Plas­tic bags to get trashed in Vic Park

Southern Gazette (South Perth) - - STREET WATCH -

A PUSH to en­cour­age busi­ness own­ers and cus­tomers to go plas­tic free in Vic­to­ria Park is gath­er­ing mo­men­tum.

Vol­un­teer events and change or­gan­i­sa­tion Vic Park Col­lec­tive is be­hind the Plas­tic Free July ini­tia­tive in the area.

Marc Allen, who heads up the sus­tain­abil­ity sub­com­mit­tee at the Vic Park Col­lec­tive, said the area had one of the long­est cap­puc­cino strips in Perth and more than 400 restau­rants in the area.

“We’d like to en­cour­age cus­tomers to take the ini­tia­tive and bring their own con­tain­ers when col­lect­ing take­away food, to do their bit to help min­imise plas­tic waste,” he said.

“We have had a fan­tas­tic re­sponse to the ini­tia­tive, but by no means have our vol­un­teers asked all 400 restau­rants in Vic­to­ria Park, so please let this be the mo­ti­va­tion to ask the ques­tion your­self next time you or­der take­away.”

Jewel in the Park owner Amar Singh said they had re­cently been giv­ing out brown pa­per bags with take­away meals.

“We also give out re­cy­clable plas­tic bags and cloth bags that you see at su­per­mar­kets,” he said.

Jay’s Masala Junc­tion is among the busi­nesses that have signed up to the Plas­tic Free July chal­lenge.

Owner Jay Clarke said they would be en­cour­ag­ing cus­tomers to bring in their own con­tain­ers.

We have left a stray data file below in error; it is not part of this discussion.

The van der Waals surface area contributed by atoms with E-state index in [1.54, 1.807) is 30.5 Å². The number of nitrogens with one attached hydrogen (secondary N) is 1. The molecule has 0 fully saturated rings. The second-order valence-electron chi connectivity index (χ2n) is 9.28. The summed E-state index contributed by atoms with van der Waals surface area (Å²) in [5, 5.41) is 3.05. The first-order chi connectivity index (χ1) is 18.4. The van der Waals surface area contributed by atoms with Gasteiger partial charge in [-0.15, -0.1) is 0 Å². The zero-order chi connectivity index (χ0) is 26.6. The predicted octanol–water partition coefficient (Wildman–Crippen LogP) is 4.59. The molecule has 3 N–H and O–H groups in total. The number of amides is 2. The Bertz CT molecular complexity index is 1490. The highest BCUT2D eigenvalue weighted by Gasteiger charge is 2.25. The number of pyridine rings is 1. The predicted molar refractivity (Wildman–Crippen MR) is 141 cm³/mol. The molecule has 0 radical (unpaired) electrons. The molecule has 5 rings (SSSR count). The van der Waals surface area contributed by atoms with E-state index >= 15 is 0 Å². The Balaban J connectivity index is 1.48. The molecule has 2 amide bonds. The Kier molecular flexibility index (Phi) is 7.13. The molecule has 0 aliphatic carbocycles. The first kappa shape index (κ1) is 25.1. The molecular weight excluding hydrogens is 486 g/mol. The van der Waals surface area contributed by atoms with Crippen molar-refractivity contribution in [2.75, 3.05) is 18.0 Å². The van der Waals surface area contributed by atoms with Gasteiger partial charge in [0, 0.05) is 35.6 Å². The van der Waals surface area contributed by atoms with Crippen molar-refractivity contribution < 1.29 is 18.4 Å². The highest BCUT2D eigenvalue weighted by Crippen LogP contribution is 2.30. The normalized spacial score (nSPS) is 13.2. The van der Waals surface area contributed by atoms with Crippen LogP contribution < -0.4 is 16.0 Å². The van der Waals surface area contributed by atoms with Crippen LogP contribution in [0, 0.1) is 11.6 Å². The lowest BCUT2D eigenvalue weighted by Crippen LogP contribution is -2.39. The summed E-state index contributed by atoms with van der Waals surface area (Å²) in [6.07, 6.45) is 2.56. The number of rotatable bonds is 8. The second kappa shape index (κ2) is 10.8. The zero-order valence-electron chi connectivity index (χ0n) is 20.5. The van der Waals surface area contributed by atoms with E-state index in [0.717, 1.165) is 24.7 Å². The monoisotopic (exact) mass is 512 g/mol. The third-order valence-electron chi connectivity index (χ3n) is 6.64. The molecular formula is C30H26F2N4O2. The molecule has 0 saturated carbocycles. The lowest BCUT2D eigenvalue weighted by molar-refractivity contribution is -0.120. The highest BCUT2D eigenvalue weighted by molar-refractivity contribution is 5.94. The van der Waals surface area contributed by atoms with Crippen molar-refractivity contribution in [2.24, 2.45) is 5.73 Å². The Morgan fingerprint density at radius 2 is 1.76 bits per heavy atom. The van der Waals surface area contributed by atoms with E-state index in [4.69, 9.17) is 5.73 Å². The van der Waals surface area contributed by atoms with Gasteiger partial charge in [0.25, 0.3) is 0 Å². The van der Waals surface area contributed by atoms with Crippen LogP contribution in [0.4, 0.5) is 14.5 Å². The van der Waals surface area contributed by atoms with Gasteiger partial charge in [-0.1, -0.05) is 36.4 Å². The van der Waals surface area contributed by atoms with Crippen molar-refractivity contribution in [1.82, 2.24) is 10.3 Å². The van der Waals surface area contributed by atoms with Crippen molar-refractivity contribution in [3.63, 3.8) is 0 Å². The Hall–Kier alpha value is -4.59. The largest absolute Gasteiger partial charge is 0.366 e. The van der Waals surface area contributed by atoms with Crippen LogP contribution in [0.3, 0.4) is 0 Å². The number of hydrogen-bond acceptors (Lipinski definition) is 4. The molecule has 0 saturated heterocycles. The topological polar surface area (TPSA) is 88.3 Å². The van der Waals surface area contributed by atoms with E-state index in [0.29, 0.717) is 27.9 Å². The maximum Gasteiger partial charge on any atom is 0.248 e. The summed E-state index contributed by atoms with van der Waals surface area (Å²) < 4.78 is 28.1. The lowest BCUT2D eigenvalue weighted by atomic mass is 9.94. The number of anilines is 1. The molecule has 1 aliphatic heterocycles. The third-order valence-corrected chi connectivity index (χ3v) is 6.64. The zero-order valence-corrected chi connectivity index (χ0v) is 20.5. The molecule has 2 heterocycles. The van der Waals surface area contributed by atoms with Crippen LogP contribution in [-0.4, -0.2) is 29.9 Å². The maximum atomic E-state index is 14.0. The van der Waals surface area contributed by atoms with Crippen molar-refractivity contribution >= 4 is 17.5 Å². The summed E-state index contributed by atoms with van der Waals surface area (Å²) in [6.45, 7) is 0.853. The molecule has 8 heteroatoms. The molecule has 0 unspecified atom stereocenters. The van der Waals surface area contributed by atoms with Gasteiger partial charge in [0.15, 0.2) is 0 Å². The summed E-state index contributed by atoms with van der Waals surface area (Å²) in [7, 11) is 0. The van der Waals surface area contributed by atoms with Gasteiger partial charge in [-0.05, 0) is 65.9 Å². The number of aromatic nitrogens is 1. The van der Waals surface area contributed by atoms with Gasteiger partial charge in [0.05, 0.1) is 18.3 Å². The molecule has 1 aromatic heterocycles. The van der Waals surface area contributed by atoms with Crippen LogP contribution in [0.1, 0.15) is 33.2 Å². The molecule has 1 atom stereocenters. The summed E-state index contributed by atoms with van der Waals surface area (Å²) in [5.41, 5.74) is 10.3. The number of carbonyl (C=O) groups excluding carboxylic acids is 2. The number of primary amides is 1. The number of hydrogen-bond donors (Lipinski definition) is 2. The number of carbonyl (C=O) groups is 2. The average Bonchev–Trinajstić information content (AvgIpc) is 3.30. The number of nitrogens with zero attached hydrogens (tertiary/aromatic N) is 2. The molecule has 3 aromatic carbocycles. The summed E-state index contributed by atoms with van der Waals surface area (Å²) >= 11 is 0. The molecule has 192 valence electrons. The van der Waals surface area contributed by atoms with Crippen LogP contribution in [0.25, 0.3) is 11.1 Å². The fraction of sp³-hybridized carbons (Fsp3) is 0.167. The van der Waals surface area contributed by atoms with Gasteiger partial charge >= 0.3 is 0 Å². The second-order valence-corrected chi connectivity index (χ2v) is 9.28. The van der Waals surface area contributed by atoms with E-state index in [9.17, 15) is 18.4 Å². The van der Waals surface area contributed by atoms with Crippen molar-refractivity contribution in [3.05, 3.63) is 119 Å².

“We are also look­ing at sell­ing tif­fin con­tain­ers and of­fer­ing cus­tomers 10 per cent off their meals,” he said.

“The costs of buy­ing plas­tic con­tain­ers aren’t huge; you can buy 500 for about $80 but for us it’s about be­ing en­vi­ron­men­tally friendly. We want to spread the mes­sage and I think this is a nice idea.”

Zero-waste ed­u­ca­tor Lind­say Miles, au­thor of the Tread­ing My Own Path blog, lives in the Town of Vic­to­ria Park.

She said her life­style change started in 2012 when she agreed to take part in the Plas­tic Free July chal­lenge.

She said she used to be­lieve that hav­ing a full re­cy­cling bin meant she was be­ing en­vi­ron­men­tally re­spon­si­ble but then felt she needed to do even more.

Ms Miles said she be­lieved that change must come from in­di­vid­u­als, rather than wait­ing for change.

“Busi­nesses, com­pa­nies and govern­ment re­act to what we want,” she said.

“Show­ing them there is a prac­ti­cal al­ter­na­tive helps this.

“We need to be do­ing what we can rather than wait­ing for oth­ers to make changes”.

For a list of par­tic­i­pat­ing busi­nesses in the Vic­to­ria Park Plas­tic Free July chal­lenge, head to www.vic­park­col­lec­­tic-free-july.

Pic­ture: Kat Wray

Vic Park Col­lec­tive mem­ber Marc Allen and Jewel in the Park owner Amar Singh show­ing that BYO is not just for drinks any more.

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